As I entered the coffee shop Paddy was angrily tossing a book into the trash.

             “Didn’t like it,” I suggested.

             “Do publishers of novels still have editors?” he asked.

             “As far as I know,” I answered. “What’s the problem?”

             “It’s the damn characters for one thing,” he growled. “Half of them have names ending with the letter “s,” which means there are too damn many apostrophes. Most of the time you can’t sort out the singular from the plural, or whether it’s a possessive.”

             “Yeah, I guess that could be annoying,” I allowed, “but it doesn’t seem serious enough to jettison the book.”

             “Well, that’s not all,” he went on, “there was a Jane, a June and a Jana. I couldn’t keep track of the buggers.”

             “You’re right,” I agreed, “It’s difficult to follow a story when characters have similar names.”

             ”And another thing,” Paddy stewed, “the characters were often in environments where there was absolutely no reason for them to be there. For example, in one scene two company executives met in a movie theatre with absolutely no explanation as to why.”

             Paddy fell silent for a few moments.

             “It bugs me,” I said to restart the conversation, “when character development jumps back and forth from the first person to the third person. I understand that the first person allows the author to provide more insight and the third person gives the author more freedom, but I still find the back-and-forth disconcerting”

             “Another thing a lot of authors don’t seem to get,” observed Paddy, “is that the best stories are about people, not about events, buildings, mountains or countryside. Too much time spent describing events, buildings, mountains and countryside often results in long, boring block paragraphs that cause me to start turning pages looking for dialogue.”

             “Being compelled to turn the page because you’re bored doesn’t cut it for me either,” I said, “But, speaking of turning pages, I really like the Jack Reacher novels because author Lee Child always provides a positive reason to turn the page. He crafts his stories so that you just can’t wait to find out what happens next.”

             “I remember you telling me one time that you don’t like flashbacks,” Paddy said.

             “I don’t like too many of them,” I answered, “and I don’t like them at all when they compete with the plot rather than contribute to it.”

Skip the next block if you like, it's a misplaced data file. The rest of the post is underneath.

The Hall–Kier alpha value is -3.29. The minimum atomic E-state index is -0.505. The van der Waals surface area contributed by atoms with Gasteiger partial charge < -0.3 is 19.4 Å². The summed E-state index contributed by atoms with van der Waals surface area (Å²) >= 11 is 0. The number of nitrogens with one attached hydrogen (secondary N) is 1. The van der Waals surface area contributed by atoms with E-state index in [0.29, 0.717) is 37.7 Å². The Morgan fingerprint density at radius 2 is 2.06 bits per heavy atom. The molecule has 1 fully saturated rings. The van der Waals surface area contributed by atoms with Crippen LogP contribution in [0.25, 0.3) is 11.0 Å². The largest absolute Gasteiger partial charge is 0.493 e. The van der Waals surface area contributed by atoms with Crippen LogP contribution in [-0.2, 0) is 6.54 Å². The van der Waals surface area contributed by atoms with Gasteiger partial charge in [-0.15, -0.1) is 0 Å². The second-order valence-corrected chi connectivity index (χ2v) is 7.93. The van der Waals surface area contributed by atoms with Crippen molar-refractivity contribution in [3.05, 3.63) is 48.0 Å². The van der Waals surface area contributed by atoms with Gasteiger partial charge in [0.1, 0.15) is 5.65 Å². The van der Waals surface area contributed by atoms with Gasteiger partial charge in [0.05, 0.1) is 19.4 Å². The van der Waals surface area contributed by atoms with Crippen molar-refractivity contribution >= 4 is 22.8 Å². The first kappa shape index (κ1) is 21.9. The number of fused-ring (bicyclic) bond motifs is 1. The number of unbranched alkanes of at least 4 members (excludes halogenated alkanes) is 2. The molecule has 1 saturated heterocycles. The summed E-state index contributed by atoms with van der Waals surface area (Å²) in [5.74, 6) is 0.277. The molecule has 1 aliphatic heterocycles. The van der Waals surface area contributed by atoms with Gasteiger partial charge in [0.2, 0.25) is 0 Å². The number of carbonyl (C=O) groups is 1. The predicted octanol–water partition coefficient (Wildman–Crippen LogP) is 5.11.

“Also,” I went on, “dialogue should move the plot along, so it always has to be meaningful. I don’t want any throwaway dialogue in the novels I read. I hate meaningless exchanges.”

             “Me, too,” Paddy agreed, “and characters should be identifiable both by what they say and how they say it. All the characters in that book I just threw away sounded the same.”

             “Another thing that annoys me,” I added, “is too many pronouns; especially when the antecedents aren’t clear. I hate having to go back and reread in order to determine who said or did what to whom.”

             “Yeah,” Paddy said, “you made that point in your column last week about non-fiction writing.”

             “It’s equally important in novels,” I said.

             “Getting back to people rather than scenery, it must be hard to decide exactly how much detail to put in,” Paddy observed. “You’ve written a bunch of books; how do you decide?”

             “I’ve never written a novel,” I pointed out, “but I can give you an example of how I think detail should be used. I would never just say the dog was begging. I would say: the nine-year-old poodle named Tikka stood with perfect posture as she placed her front paws on my lap to beg for a tidbit with the dignity that only complete self-assurance can inspire.”

               “I think an author has to turn ideas into images,” I went on. “It was a cheap, old car, is an idea. It seems to me that the author has to paint a word picture that will lead the readers to decide on the adjectives themselves.  Saying The car’s best days being behind it, Barry wasn’t sure it could manage the mountain road seems more effective to me.”

             “I remember reading somewhere,” Paddy said, “that if there’s a gun in a drawer in chapter one, it’s got to be fired before the end of the book.”

             “Agreed,” I said, “and there should also be an explanation as to why there’s a gun in the drawer in the first place.”

             “Another thing I hate,” Paddy said, “is when the first five pages are all background. I get bored, and it’s never good to be bored that soon.”

             “Absolutely,” I agreed. “I like novels that get right into the story. Background can be introduced a little bit at a time.”

             “Do you agree that there always has to be conflict?” Paddy asked.

              “Definitely,” I replied. “There has to be conflict; but there also has to be resolution. And conflict and resolution by themselves don’t make a good novel. It’s how the characters handle the conflict and reach the resolution that makes a good novel. Also, the main character has to resolve whatever needs to be resolved in an interesting and plausible way. Another thing is that all plots and sub-plots need surprises.”

                “How many sub-plots can you stand? Paddy asked.

                 “I don’t know,” I allowed, “as long as the central theme of the plot remains clear I guess it doesn’t matter.”

                  “How would you define the ideal novel?” Paddy asked.

                  “One in which every time I think I’ve figured out what’s going to happen, something different does,” was my answer.

                   “Sounds like we know how to write a novel,” observed Paddy, “why don’t we?”

                   “Can you think of a plot?” I asked.

                    Paddy, after a moment’s thought, got up and left without a word.